City Desk

Driving While Phoning? Or Driving While Black?

The D.C. Court of Appeals on Thursday upheld the conviction of an African-American man arrested on drug charges after cops pulled him over for allegedly driving while chatting on his cell phone.

His lawyer had argued the traffic stop was predicated on a more trivial offense: driving while black.

According to court documents, in February 2007, four cops were hunting for drug activity in the area of the 1200 block of Raum Street NE. Cruising around in two patrol cars, at about 11:45 p.m., the officers passed Kendrick H. Gaines driving in the opposite direction. Cops say they saw a light near his face and figured it for a cell.

Court papers indicate Gaines immediately pulled over when the police turned around to follow and hit the lights. But when cops approached his vehicle, Gaines flung open his car door and sprinted. A chase ensued. Gaines then allegedly pitched a plastic bag full of cocaine and marijuana into an alley. Cops caught up with him and recovered the ditched contraband. Gaines was later convicted of two counts of possession with intent to distribute a controlled substance.

The cops had purportedly seen someone violating the law and made a stop. That stop ostensibly made a drug dealer panic, and led to his arrest. It might all seem a legitimate bust except for one thing: The cell phone Gaines had allegedly been gabbing on was never found.

"The officers subsequently appellant a traffic ticket for violating the hands-free law," according to court papers, "although they did not recover a cellular telephone from appellant's person or seize or take photos of cellular telephone [the police officer] testified he observed inside appellant's car following the arrest."

On appeal, lawyer Donald Dworsky attacked Gaines' conviction on multiple points, including the fact that, during trial, the defense handn't been given the chance to address the fact that D.C. cops use selective enforcement of the city's hands-free law against black males.
During trial, court papers show, one of the officers testified that he observes "between one and fifteen drivers violating the hands-free during a typical eight-hour shift. He stated, however, that he does not conduct a traffic-stop every time he witnesses a hands-free violation."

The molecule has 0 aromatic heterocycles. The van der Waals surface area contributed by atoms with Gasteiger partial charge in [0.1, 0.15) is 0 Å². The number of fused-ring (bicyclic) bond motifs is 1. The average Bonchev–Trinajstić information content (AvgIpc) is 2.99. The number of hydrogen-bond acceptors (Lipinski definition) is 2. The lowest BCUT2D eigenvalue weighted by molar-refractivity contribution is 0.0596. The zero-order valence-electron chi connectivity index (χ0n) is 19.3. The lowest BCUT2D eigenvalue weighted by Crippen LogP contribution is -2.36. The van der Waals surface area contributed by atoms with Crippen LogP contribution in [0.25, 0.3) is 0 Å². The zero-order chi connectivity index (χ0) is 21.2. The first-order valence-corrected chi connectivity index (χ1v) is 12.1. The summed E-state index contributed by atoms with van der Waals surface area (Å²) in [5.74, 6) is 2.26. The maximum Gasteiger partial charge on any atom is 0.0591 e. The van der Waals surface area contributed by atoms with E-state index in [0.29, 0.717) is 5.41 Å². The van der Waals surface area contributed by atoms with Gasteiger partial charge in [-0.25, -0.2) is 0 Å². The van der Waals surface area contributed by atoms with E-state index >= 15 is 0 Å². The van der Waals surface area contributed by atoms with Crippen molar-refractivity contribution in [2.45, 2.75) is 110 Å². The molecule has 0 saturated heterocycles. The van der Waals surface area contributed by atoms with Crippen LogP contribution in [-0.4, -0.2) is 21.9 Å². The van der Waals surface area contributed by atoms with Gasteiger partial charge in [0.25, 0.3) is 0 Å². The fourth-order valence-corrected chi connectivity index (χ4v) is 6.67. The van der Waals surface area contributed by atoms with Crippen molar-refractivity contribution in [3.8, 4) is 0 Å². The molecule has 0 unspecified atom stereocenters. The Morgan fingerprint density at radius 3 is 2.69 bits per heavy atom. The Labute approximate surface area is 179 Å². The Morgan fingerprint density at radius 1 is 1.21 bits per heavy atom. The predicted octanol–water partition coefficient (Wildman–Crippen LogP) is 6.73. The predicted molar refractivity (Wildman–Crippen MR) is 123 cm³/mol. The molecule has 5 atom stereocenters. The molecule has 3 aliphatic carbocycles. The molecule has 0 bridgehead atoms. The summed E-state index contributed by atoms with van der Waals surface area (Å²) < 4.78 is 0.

The officer gave various reasons for this type of selective enforcement–he may have more important things to deal with, for instance–but the trial court would not allow Gaines' defense lawyer to cross-examine the cops further about their motivations.
In yesterday's decision, Dworksy learned from a panel of three judges that his argument was going nowhere: "We find no reversible error and accordingly affirm appellant's convictions," ruled the court. 

Dworsky tells City Desk he is convinced the cops pulled Gaines over under false pretenses. The attorney says there are a number of excuses cops use to make "pretextual stops."  "The classic is I smelled marijuana," says Dworsky.  The cell phone excuse is the latest. He says the problem with pretextual stops is that a "fascist" or "racist" police officer could use them for ill.

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  • Rick Mangus

    "Driving While Black", these crooked lawyers will try any kind of BULLSHIT defense. First if you are a drug dealer and in a high drug area, why would you give the police ANY excuse to pull you over and considering that MPD has 87% black officers, this dumb ass Gaines must have shit for brains. It's like Shakepeare said, "Kill All The Lawyers"!

  • Mrs. D

    I'd like to see some stats on that "biased enforcement of the hands-free law." I went through a moment last year where I had lost my home cell phone charger, and only had my car charger to get by on for about a week. Added to the fact that I had a really, really crappy phone, I spent a lot of time making calls from my parked car. Lilly white as I am, twice during that one week span, cops pulled in behind/near my parked, turned off car and waited for over 5 minutes, presumably to see if I was going to drive off while still on the phone.

    You know who I see using their phones behind the wheel most often? Cops.

  • Keith B

    Rick, if you ever go/have been to court, did you defend yourself? Did you admit guilt to everything you were accused of? I think even if I was guilty, I'd want a lawyer who would get me off by hook or by crook.

  • Lee

    Mrs. D check the law, DC law exempt cops for the requirement.

  • Rick Mangus

    'Keith B', I am a law abiding tax paying citizen of DC and I have never been in the criminal court system ever!